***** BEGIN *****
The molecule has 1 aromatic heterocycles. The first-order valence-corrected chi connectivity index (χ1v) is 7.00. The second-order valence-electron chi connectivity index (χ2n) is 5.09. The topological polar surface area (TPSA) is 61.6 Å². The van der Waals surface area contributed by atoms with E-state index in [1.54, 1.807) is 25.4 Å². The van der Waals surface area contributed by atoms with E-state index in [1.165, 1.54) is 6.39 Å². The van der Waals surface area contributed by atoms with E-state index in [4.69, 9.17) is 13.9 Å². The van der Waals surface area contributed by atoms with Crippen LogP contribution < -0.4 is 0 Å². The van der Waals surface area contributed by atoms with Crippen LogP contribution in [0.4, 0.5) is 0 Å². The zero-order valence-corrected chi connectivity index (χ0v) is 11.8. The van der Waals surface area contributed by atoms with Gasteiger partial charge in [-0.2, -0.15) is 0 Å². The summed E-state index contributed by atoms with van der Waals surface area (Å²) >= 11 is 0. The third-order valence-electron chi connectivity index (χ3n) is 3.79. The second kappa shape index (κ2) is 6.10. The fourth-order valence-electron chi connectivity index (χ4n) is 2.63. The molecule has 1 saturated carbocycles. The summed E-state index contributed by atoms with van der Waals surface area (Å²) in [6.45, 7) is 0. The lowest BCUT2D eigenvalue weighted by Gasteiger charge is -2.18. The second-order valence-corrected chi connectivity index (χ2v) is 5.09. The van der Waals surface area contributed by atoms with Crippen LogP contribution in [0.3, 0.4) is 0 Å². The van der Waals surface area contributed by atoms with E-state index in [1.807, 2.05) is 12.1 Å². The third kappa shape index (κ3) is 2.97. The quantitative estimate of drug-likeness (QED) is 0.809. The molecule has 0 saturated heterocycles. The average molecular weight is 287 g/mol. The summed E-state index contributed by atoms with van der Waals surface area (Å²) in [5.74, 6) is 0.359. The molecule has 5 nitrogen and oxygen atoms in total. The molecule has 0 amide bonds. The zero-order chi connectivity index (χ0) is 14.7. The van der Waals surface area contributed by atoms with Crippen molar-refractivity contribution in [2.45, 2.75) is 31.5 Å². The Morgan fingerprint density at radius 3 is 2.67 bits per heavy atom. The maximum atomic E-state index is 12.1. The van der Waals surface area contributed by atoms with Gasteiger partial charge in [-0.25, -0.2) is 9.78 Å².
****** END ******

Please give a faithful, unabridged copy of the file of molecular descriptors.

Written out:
The molecule has 1 aromatic heterocycles. The first-order valence-corrected chi connectivity index (χ1v) is 7.00. The second-order valence-electron chi connectivity index (χ2n) is 5.09. The topological polar surface area (TPSA) is 61.6 Å². The van der Waals surface area contributed by atoms with E-state index in [1.54, 1.807) is 25.4 Å². The van der Waals surface area contributed by atoms with E-state index in [1.165, 1.54) is 6.39 Å². The van der Waals surface area contributed by atoms with E-state index in [4.69, 9.17) is 13.9 Å². The van der Waals surface area contributed by atoms with Crippen LogP contribution < -0.4 is 0 Å². The van der Waals surface area contributed by atoms with Crippen LogP contribution in [0.4, 0.5) is 0 Å². The zero-order valence-corrected chi connectivity index (χ0v) is 11.8. The van der Waals surface area contributed by atoms with Gasteiger partial charge in [-0.2, -0.15) is 0 Å². The summed E-state index contributed by atoms with van der Waals surface area (Å²) >= 11 is 0. The third-order valence-electron chi connectivity index (χ3n) is 3.79. The second kappa shape index (κ2) is 6.10. The fourth-order valence-electron chi connectivity index (χ4n) is 2.63. The molecule has 1 saturated carbocycles. The summed E-state index contributed by atoms with van der Waals surface area (Å²) in [6.45, 7) is 0. The lowest BCUT2D eigenvalue weighted by Gasteiger charge is -2.18. The second-order valence-corrected chi connectivity index (χ2v) is 5.09. The van der Waals surface area contributed by atoms with Crippen LogP contribution in [0.3, 0.4) is 0 Å². The van der Waals surface area contributed by atoms with E-state index in [1.807, 2.05) is 12.1 Å². The third kappa shape index (κ3) is 2.97. The quantitative estimate of drug-likeness (QED) is 0.809. The molecule has 0 saturated heterocycles. The average molecular weight is 287 g/mol. The summed E-state index contributed by atoms with van der Waals surface area (Å²) in [5.74, 6) is 0.359. The molecule has 5 nitrogen and oxygen atoms in total. The molecule has 0 amide bonds. The zero-order chi connectivity index (χ0) is 14.7. The van der Waals surface area contributed by atoms with Crippen molar-refractivity contribution in [2.45, 2.75) is 31.5 Å². The Morgan fingerprint density at radius 3 is 2.67 bits per heavy atom. The maximum atomic E-state index is 12.1. The van der Waals surface area contributed by atoms with Gasteiger partial charge in [-0.25, -0.2) is 9.78 Å².